The tale of how Alice’s Adventures in Wonderland came to be written has been told many times. One day in July 1862, Charles Lutwidge Dodgson, a mathematics don at Christ Church in Oxford, rowed the three young Liddell sisters to Godstowe on the outskirts of the city. As they glided along, the girls asked for a story and Alice’s adventures began…
The text was completed seven months later with 37 illustrations crudely drawn by the author himself. (Capturing the animals was challenging, so Dodgson had borrowed a natural history book from a colleague at Christ Church.) Encouraged by his friend the children’s author George Macdonald, who tested Alice on his own children, Dodgson decided to publish the book at his own expense under his pen name Lewis Carroll.
The illustrations, however, remained a problem. Dodgson began to transfer them to wood blocks and took one to Orlando Jewitt, a wood engraver in Camden Town. After a meeting with his publisher, Macmillan, he decided to approach a professional draughtsman as well. He wrote to the Punch journalist Tom Taylor asking for an introduction to John Tenniel: ‘I want some figure-pictures done in pure outline, or nearly so, and of all artists on wood, I should prefer Mr Tenniel.’
In Sir John Tenniel, Alice’s White Knight (1991), Rodney Engen describes the artist as a ‘supreme gentlemanly outsider, living on the edge of respectability’. Tenniel’s family were French Huguenots who settled here in the 17th century and established themselves in Liverpool. Tenniel was born in 1820, the year in which his parents moved to Bayswater in west London. Family friends included the painter John Martin, who became his artistic mentor; with Martin’s son Leopold, he sketched classical statues at the Townley Gallery and copied from books of costume and armour and from medieval manuscripts in the British Museum. He enrolled at the Royal Academy Schools where senior academicians included Turner, Landseer and Maclise. Narrative painting was popular and Tenniel produced illustrations to Sir Walter Scott’s novel The Fortunes of Nigel; his illustrations for an edition of Aesop’s Fables published by John Murray in 1848 eventually led to the invitation from the editor of Punch to join their senior artists.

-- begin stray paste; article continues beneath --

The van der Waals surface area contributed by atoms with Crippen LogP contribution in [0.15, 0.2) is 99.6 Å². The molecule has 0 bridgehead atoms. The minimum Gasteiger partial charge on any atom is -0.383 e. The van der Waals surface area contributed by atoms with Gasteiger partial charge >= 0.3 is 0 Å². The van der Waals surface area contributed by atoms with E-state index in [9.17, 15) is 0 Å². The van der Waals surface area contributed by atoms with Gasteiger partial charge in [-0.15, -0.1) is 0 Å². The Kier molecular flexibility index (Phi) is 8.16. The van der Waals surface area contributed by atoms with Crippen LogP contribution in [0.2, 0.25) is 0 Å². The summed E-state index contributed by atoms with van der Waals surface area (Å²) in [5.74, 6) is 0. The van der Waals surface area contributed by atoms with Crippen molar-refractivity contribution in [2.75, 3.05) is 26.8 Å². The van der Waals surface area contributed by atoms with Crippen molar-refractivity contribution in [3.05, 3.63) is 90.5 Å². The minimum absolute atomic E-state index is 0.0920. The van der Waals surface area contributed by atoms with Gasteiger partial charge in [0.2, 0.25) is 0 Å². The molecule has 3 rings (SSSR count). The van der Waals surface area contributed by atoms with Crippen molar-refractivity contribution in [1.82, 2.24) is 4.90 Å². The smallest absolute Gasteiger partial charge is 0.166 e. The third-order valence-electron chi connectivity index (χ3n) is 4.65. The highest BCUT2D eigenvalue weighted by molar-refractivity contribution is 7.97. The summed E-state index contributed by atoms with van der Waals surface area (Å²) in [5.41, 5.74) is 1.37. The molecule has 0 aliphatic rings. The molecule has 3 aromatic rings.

Tenniel’s representation of Alice and the White Rabbit are closely based on Dodgson’s originals. His rendering of the other beasts resembled his use of animals in his Punch cartoons, in which they would take on human elements for the purpose of satire; a frequent feature is an open-mouthed fish dressed as a person. And while some have detected the influence of Darwin’s theory of evolution in Tenniel’s depictions of Alice’s animal companions, Tenniel evidently drew on his own wide knowledge of the representation of animals in art, particularly medieval bestiaries.
In ‘Alice: Curiouser and Curiouser’, recently at the V&A, curator Kate Bailey and designer Tom Piper choreographed an amazing set of installations exploring Carroll’s novel and its enduring afterlife. An extraordinary visual inspiration for Tenniel’s illustrations could be found just a few strides away. Standing guard on the steps between the Raphael Cartoon Court and the British Galleries are the four early 16th-century heraldic Dacre Beasts from Naworth Castle in Cumbria: the red bull, the crowned dolphin, the black gryphon and the white ram. Tenniel stayed at Naworth with the 7th Earl of Carlisle and admired these remarkable creatures in situ.
Rare survivals from a rich tradition of heraldic ornament, they were commissioned by Thomas, Lord Dacre (1467–1525), a formidable soldier whose military prowess was epitomised by his battle cry ‘a red bull, a red bull, a Dacre, a Dacre’. The red bull was the supporter of his coat of arms and crest. The crowned dolphin represents Lord Dacre’s wife’s family, the Greystokes; the black gryphon stands for his forbears the Dacres of Gilsland and the white ram for the de Multon family. The long-legged stance of the bull, gryphon and ram with feet poised and front paws clasping their banner staves anticipates Tenniel’s illustration of Alice between the Mock Turtle and the Gryphon as they prepare to dance the Lobster Quadrille. John Tenniel’s father was a dancing master so the artist was perhaps conditioned to capture co-ordinated movement.
Alice’s beastly companions add to the universal appeal of the narrative, just as the language of heraldry crosses national boundaries. Alice’s Adventures in Wonderland and Through the Looking-Glass have been translated into 170 languages. Alice: Curiouser and Curiouser is now heading to China and will open in Beijing this spring. As the Chinese New Year ushers in the Year of the Tiger, and says goodbye to the Year of the Ox, animal-loving audiences in Beijing will be equally captivated by this enchanting exhibition.
Don’t blame the culture wars for Tate Britain’s disappointing rehang